Muhlsteina et al. (2013)  not apply  Qualitattive  To summarize the main essential elements of the medical and forensic care of a pregnancy arising after a rape  The handling of a pregnant woman after rape involves several procedures of different professionals who often work in isolation. The exchange of information should ideally be able to optimize processes and procedures, prioritizing the interests of the victim 
Jakovski et al. (2011)  2 cases  Case-study  Incest discovered by examination of products of conception  Incest victims are rapidly changing physically and psychologically and may suffer serious consequences in their further development. Therefore, if an abortion is to be performed it is be best to be done in the early stage of the first trimester 
Natan (2010)  100  Descriptive  To compare the attitudes of nursing students and nurses working in maternity wards towards late abortion and to identify the factors influencing their attitudes  Personal religious beliefs, as well as the reason for the abortion, were found to be influential in determining the nursing students and nurses providing care to patients undergoing late abortions 
Cybulska (2013)  not apply  Qualitattive  Describe the factors that may affect the recovery of victims of sexual assault Immediately after the incident as prevention of unwanted pregnancy and sexually transmitted diseases including the human immunodeficiency virus  Prevention of pregnancy as well as STI, including HIV infection, offer reassurance that any potential physical damage will be prevented. Having forensic evidence gathered and aftercare facilitated may be empowering, and can assist in physical and emotional recovery from rape and sexual assault 
Discussion

When dealing with late abortion in the scenario of sexual violence, it is not possible to speak of causality narrowly because a cause is not necessarily a single factor, but comprises several components. A set of multiple causes such as environmental, cultural and social determinants, socioeconomic status, family relationships, and beliefs may suggest reasons why pregnant women seek abortion later. Hence the review aimed to seek studies which identified factors associated with the late-term abortion resulting of sexual violence.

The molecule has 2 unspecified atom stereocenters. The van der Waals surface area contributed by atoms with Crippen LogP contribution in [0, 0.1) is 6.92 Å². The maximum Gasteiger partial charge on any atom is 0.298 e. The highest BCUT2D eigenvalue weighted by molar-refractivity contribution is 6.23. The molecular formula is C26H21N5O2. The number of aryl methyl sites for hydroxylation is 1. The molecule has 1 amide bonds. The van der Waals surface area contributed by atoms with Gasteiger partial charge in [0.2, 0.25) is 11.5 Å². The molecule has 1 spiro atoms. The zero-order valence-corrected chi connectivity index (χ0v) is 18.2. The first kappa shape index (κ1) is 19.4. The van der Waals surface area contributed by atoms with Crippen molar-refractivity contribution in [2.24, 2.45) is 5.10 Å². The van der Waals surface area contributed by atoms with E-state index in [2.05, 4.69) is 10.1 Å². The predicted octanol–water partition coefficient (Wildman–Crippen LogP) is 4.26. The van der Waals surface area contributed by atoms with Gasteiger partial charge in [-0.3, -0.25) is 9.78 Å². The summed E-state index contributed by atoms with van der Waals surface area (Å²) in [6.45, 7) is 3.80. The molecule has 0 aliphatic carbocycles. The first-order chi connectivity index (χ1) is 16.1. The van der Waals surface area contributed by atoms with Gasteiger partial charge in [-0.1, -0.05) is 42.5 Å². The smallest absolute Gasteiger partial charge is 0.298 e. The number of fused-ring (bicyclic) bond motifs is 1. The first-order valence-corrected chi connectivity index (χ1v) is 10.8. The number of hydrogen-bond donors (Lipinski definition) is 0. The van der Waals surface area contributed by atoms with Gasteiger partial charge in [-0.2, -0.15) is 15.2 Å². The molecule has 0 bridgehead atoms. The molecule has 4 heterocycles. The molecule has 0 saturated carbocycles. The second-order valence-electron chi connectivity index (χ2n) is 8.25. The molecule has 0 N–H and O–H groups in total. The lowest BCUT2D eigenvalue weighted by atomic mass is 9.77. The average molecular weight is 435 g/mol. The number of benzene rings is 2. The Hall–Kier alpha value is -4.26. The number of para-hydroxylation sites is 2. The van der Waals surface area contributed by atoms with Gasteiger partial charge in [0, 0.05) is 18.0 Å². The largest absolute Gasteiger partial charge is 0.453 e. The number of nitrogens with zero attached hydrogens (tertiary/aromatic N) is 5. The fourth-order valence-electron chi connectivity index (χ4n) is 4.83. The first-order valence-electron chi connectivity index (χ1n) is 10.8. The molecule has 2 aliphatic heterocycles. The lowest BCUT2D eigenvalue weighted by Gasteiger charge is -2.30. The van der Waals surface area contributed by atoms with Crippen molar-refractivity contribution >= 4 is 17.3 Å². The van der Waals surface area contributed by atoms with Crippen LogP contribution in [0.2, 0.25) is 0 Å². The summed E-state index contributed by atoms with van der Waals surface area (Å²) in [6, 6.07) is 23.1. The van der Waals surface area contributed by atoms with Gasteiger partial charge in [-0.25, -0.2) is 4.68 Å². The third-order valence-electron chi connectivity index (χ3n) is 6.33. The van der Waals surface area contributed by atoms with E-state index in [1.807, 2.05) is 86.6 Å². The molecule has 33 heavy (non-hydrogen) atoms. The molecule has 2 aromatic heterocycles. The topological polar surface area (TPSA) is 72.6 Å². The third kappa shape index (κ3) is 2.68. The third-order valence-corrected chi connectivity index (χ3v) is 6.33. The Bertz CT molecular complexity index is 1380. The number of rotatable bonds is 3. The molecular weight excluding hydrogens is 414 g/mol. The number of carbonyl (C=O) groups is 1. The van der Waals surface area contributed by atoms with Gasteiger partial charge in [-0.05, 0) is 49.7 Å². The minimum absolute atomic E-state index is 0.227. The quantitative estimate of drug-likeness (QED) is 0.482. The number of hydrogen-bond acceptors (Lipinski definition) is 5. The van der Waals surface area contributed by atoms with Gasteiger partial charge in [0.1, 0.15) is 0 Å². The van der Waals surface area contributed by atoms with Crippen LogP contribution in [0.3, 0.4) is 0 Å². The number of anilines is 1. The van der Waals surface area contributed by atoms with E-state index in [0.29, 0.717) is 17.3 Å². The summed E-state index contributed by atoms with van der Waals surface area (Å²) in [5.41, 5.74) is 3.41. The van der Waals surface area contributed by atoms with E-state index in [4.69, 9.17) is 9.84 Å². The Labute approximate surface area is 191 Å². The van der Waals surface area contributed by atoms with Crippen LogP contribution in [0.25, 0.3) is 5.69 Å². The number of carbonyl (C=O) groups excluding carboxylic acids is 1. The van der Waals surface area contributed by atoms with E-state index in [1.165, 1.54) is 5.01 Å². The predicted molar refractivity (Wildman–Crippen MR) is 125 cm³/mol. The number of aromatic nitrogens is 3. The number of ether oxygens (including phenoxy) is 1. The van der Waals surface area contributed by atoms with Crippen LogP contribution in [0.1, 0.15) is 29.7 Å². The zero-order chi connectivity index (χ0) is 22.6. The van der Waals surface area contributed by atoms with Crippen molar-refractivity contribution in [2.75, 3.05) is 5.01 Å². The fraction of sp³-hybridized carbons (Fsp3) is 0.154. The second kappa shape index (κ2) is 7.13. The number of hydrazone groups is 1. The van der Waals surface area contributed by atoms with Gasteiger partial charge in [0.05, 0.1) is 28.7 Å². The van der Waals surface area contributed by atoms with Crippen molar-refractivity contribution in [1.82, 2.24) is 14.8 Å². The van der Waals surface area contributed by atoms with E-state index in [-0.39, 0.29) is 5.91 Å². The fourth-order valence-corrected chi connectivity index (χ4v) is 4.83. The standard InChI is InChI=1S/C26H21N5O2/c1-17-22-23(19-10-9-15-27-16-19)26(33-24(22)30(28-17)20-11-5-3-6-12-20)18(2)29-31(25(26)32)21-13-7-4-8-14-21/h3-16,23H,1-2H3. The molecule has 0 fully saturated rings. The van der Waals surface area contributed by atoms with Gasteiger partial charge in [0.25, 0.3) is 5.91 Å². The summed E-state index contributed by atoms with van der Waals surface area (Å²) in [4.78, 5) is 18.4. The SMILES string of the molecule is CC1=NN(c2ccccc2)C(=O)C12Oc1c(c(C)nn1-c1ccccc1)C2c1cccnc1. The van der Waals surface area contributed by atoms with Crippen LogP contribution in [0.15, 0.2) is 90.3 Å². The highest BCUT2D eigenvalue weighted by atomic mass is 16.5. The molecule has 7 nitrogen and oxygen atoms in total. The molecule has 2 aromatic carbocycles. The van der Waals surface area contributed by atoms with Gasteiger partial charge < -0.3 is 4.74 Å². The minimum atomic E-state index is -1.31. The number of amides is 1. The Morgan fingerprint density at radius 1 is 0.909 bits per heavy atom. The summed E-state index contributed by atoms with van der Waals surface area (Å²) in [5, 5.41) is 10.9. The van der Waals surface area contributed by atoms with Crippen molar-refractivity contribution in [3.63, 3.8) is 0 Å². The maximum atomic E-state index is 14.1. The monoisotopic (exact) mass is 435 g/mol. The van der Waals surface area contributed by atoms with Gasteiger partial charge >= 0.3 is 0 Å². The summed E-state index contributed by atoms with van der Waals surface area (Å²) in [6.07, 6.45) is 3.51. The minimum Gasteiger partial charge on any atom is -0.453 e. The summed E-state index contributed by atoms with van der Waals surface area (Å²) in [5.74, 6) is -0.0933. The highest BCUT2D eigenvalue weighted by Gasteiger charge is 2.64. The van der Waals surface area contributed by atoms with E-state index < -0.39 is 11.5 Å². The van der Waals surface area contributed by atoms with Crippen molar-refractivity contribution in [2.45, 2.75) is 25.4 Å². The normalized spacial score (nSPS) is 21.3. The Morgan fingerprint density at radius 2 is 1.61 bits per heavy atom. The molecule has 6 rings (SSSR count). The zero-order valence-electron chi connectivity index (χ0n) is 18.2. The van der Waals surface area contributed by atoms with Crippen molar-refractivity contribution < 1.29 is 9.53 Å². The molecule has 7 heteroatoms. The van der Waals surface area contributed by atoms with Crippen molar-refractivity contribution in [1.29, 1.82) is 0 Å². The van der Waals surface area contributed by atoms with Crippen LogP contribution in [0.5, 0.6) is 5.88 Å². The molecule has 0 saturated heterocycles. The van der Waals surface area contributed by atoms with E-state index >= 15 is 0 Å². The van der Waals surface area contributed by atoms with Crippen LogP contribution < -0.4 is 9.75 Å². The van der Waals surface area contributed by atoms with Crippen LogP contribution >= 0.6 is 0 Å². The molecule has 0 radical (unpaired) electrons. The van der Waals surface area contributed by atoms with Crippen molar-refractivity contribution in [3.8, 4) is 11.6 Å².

The analysis of the texts selected for this review indicated that there are no studies directly associated to the factors which represent risk for pregnant women to search for late-term abortion after rape. However, seven studies have highlighted significant initiatives and procedures that can reduce risks and avoid late-term unsafe abortion (Table 1).

The woman who seeks deliberate abortion may consider different reasons such as economic difficulties, health problems, neglect or lack of a partner, interference on the project life, conflict with society's rules, or social vulnerability. In all cases, the common element is unwanted pregnancy, which makes the decision of abortion complex and multifactorial.5